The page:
Here are two charts which reflect the rising dependence on government transfers (Social Security, welfare, unemployment, etc.)

Note that personal income fell 6% or so since the start of the Great Recession and continues to slide. Personal expenditures rose because the Federal government borrowed $1.6 trillion each year and distributed it in various ways, including direct transfers of cash, which have risen as a percentage of personal income.

We should note that these transfers are cash, not benefits: thus the $450 billion spent on Medicaid healthcare for low-income residents is not a transfer payment. In other words, hundreds of billions of other taxpayer dollars also flow to residents, above and beyond transfers of cash.

Here is a chart which displays nonfarm employment currently and in recent recessions:

Here is my question for all pundits pontificating on employment: have you ever started a business and employed five or more fulltime employees? I suspect that 99% of all pundits, academic or otherwise, commenting on employment trends have zero experience in starting a business and hiring/managing employees in the real world.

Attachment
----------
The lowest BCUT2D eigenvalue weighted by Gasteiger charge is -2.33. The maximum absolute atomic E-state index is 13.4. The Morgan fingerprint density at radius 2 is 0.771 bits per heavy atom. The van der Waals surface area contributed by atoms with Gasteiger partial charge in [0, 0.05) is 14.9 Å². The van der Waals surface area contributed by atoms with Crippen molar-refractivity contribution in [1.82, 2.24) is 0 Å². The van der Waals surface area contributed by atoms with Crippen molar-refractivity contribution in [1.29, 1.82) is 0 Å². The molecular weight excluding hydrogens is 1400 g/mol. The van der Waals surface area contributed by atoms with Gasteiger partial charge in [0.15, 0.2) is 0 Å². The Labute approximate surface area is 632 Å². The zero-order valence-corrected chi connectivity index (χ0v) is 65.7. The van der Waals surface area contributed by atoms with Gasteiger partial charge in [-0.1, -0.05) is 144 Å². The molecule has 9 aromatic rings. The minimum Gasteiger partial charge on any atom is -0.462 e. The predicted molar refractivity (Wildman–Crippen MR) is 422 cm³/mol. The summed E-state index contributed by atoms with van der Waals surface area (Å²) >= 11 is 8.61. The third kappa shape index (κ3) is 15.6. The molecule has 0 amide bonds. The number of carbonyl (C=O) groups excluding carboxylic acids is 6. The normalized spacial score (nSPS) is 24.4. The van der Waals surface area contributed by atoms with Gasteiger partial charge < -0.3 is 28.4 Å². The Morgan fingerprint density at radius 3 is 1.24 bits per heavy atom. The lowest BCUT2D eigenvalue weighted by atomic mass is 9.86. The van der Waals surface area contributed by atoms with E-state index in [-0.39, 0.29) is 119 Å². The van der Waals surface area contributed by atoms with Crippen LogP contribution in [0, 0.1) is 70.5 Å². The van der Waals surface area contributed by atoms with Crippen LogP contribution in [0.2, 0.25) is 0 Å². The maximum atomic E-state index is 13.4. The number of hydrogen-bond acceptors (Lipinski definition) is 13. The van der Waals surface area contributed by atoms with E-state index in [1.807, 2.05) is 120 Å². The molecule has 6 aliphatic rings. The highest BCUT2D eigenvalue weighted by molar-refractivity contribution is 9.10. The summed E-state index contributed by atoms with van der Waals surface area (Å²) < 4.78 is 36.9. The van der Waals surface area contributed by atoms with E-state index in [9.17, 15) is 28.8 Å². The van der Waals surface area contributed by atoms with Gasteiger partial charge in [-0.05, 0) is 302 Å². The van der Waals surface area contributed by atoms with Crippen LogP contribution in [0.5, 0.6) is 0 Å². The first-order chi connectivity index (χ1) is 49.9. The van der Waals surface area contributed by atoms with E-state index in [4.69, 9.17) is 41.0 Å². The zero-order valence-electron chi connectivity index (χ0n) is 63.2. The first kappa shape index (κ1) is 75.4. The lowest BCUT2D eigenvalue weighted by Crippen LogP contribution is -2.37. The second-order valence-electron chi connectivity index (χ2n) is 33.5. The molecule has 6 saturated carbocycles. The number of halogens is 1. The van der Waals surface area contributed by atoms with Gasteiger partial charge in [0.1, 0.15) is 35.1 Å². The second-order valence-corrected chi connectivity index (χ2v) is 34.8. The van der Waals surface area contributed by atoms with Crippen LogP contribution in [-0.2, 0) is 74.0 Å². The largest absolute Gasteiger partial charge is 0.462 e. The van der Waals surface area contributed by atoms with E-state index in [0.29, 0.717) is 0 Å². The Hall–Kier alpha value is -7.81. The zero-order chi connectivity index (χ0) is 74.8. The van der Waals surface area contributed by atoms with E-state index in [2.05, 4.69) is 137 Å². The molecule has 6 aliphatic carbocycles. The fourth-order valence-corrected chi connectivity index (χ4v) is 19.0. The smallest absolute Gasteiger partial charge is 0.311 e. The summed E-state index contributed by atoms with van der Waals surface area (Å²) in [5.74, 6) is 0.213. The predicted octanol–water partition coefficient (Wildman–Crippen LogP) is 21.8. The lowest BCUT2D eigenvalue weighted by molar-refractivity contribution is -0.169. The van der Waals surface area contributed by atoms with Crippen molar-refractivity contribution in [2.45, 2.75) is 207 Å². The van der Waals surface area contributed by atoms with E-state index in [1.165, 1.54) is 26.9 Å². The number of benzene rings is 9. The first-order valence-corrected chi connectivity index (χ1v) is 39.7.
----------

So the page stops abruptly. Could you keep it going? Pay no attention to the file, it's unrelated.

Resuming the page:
I say "five employees" to eliminate academics who hire one graduate student for part-time assistance (having a nanny also doesn't count). Here is the key reason for that minimum: having at least five employees introduces you to the ongoing living nightmare of supervision and other "human resources" tasks.

With at least five employees, you will experience the joys of weekly FICA deposits (Social Security payments). You will realize the government doesn't care if you can pay yourself or not; you must pay your employees' taxes until the moment you declare bankruptcy and lay them all off. You will also experience the sleepless nights which go with having to raise $10,000 a week in revenues just to keep the doors open, never mind pay yourself.

You will also experience the burden of keeping track of the multitude of taxes/costs you must pay on each employee: not just Social Security, but withholding taxes, temporary disability, unemployment, workers compensation, etc.

You will also be liable should you fail to comply with an untold number of other regulations: safety, labor law, reporting required by government contracts or use of government related funds such as an FHA loan, and so on.